Modern Satire

Carried by a breeze: Books take on a life of their own

It happens to paintings, music, film and books. Once the artistic creation is completed and sold in its various ways, the entity takes on a life of its own, independent of the creator's original intent or goal. In the case of novels, the book is read and digested and oftentimes interpreted and experienced in ways an author might be surprised by. In essence, the book becomes detached from the writer and can even be carried away by unseen currents to land in unexpected places.

Reactions to the book can be affected by trends in society, unexpected turns of events in the political, social and artistic worlds. Concepts the author never explicitly considered can suddenly become the lense through which the book is seen and even judged. And all of this is magnified if the author is writing a satire, which adds a layer of interpretation that is sometimes understood yet often is not perceived by the reader who traverses the work with a different frame of reference. From the writer's point of view, the off-course reader fails to see and appreciate the actual meaning the author attempted to convey. Readers, however, are bringing their own point of views, life experiences and perspectives to bear--with the potential of different reactions and interpretations.

In the case of Thinks Out Loud, I, the author, created a style, tone, and characterization clearly conveying a satirical take on the high-tech world, one that seems to be more and more accurate with each passing day. Or did I? A reader might experience the book in a different and unexpected manner. Satire? No way. It's a vitreous attack on the high-tech world! No, it's actually a tragedy of a romantic hero who tried to reach a higher level of existence. Etc. 

No matter how it's being interpreted, Thinks Out Loud is now aloft, drifting along on currents, landing in unexpected places and being experienced in unique ways. All beyond the 'control' of the author. What all this means is that the reader completes the artistic, creative cycle. And that is a valuable and essential role, for if a book falls in a forest and no one is around to hear, does it make a sound? 

SPECIAL NOTE ABOUT THE BOOK AND AMAZON: If you order Thinks Out Loud from Amazon Prime, you will be receiving an older version that is out of date and whose printing is lighter than the current edition. If on Amazon, order from the Thinks Out Loud option which will be the newer better print version. You can also order the newer version directly from the publisher via this website,,  or from your local bookstore, which will either have the book in stock or available via a quick special order from Ingram, the wholesaler.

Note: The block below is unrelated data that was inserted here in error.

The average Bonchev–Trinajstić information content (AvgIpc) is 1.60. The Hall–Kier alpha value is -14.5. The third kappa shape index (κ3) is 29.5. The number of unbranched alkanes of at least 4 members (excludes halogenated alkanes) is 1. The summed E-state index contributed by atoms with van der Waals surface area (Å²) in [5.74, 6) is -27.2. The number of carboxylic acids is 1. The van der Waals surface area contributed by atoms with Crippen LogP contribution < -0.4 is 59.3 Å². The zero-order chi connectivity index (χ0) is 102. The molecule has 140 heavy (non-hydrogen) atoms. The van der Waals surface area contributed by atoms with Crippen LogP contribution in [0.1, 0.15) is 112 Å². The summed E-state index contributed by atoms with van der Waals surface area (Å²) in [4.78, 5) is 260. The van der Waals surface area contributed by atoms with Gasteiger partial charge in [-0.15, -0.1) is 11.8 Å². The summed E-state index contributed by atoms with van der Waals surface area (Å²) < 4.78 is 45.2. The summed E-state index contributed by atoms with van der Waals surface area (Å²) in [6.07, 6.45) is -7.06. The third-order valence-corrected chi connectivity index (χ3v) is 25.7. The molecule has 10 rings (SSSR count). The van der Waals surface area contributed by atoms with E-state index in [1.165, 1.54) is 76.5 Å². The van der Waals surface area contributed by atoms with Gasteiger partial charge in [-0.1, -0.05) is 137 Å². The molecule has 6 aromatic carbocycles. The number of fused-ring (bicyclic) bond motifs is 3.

A Blog (Novel) Is Born

During Thanksgiving 2009, I was talking with a friend about writing. And I was casting about, trying to come up with some different approaches to reach a reading public. My friend said, “What about a blog?” And I said, “Never thought about it.” But right then and there I did start thinking about it. I told her I wouldn’t be the kind of blogger who reports what I’ve had for lunch or how I spent my summer vacation or when I realized I was a writer. She said that was fine; I could write about anything. She was right, but the thought of trying to come up with connected thoughts about something/anything seemed intimidating. I said I would think further about it and that, in theory, I liked the idea: the sense of direct connection with readers, of their ability to respond in a comments area, of my words going out into the electronic universe. I just didn’t know what words to send out.

A week later, I gave it a tentative try. Following an easy step-by-step process, I had created a basic blogsite via Blogger. Here was my first baby step:

What Is Your Pet’s Eco-footprint?

In Time To Eat the Dog? The Real Guide to Sustainable Living, Robert and Brenda Vale argue that the resources required to feed a dog equal about twice the eco-footprint of an SUV. Based on their research, my daughter's cloud minnows have a footprint of a Vespa LX150.

Posted 5th December 2009 by Martin Perlman

That was it.
Not exactly brilliant but it was a start. This first posting set the tone for the ones that followed on an irregular basis, weekly, sometimes twice a week: The Future of Reunions in the Digital Age, Facebook Connects to the Other Side, Clouds R Us (more on that one later).

I alerted friends and family, and, to reach a larger audience, I found web articles on the same subject (Reunions, Digital) and in the reader comments area made a comment and added a link to my post. People visited. Some commented. I was a blogger.